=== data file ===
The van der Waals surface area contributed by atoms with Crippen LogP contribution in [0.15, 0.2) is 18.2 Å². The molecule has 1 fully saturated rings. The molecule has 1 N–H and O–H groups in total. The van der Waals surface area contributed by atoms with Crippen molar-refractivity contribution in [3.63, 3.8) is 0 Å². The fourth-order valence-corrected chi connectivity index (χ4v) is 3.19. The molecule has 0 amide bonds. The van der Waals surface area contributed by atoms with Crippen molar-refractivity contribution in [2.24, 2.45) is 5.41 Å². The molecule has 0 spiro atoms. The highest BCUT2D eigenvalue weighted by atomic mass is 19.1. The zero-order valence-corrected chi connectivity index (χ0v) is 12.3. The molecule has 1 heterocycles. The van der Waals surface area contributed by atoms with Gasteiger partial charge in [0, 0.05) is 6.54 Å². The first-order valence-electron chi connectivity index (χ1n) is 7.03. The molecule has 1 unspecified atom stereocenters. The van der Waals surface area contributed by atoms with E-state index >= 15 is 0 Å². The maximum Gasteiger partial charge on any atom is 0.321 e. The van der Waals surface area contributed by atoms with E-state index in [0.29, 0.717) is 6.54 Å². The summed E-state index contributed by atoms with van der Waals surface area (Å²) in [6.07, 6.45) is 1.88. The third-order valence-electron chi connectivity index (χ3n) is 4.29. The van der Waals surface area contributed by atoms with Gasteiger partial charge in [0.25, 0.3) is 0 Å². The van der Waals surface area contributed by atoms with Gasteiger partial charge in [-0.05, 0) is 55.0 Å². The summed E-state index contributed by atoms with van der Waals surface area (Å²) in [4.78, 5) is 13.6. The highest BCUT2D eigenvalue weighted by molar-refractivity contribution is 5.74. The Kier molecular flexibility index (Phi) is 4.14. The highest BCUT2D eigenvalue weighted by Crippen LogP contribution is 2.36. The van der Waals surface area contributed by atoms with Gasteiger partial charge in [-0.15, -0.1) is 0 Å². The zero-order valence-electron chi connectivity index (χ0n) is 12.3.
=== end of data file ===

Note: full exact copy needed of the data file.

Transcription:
The van der Waals surface area contributed by atoms with Crippen LogP contribution in [0.15, 0.2) is 18.2 Å². The molecule has 1 fully saturated rings. The molecule has 1 N–H and O–H groups in total. The van der Waals surface area contributed by atoms with Crippen molar-refractivity contribution in [3.63, 3.8) is 0 Å². The fourth-order valence-corrected chi connectivity index (χ4v) is 3.19. The molecule has 0 amide bonds. The van der Waals surface area contributed by atoms with Crippen molar-refractivity contribution in [2.24, 2.45) is 5.41 Å². The molecule has 0 spiro atoms. The highest BCUT2D eigenvalue weighted by atomic mass is 19.1. The zero-order valence-corrected chi connectivity index (χ0v) is 12.3. The molecule has 1 heterocycles. The van der Waals surface area contributed by atoms with Gasteiger partial charge in [0, 0.05) is 6.54 Å². The first-order valence-electron chi connectivity index (χ1n) is 7.03. The molecule has 1 unspecified atom stereocenters. The van der Waals surface area contributed by atoms with E-state index >= 15 is 0 Å². The maximum Gasteiger partial charge on any atom is 0.321 e. The van der Waals surface area contributed by atoms with E-state index in [0.29, 0.717) is 6.54 Å². The summed E-state index contributed by atoms with van der Waals surface area (Å²) in [6.07, 6.45) is 1.88. The third-order valence-electron chi connectivity index (χ3n) is 4.29. The van der Waals surface area contributed by atoms with Gasteiger partial charge in [0.25, 0.3) is 0 Å². The van der Waals surface area contributed by atoms with Gasteiger partial charge in [-0.05, 0) is 55.0 Å². The summed E-state index contributed by atoms with van der Waals surface area (Å²) in [4.78, 5) is 13.6. The highest BCUT2D eigenvalue weighted by molar-refractivity contribution is 5.74. The Kier molecular flexibility index (Phi) is 4.14. The highest BCUT2D eigenvalue weighted by Crippen LogP contribution is 2.36. The van der Waals surface area contributed by atoms with Gasteiger partial charge in [-0.15, -0.1) is 0 Å². The zero-order valence-electron chi connectivity index (χ0n) is 12.3.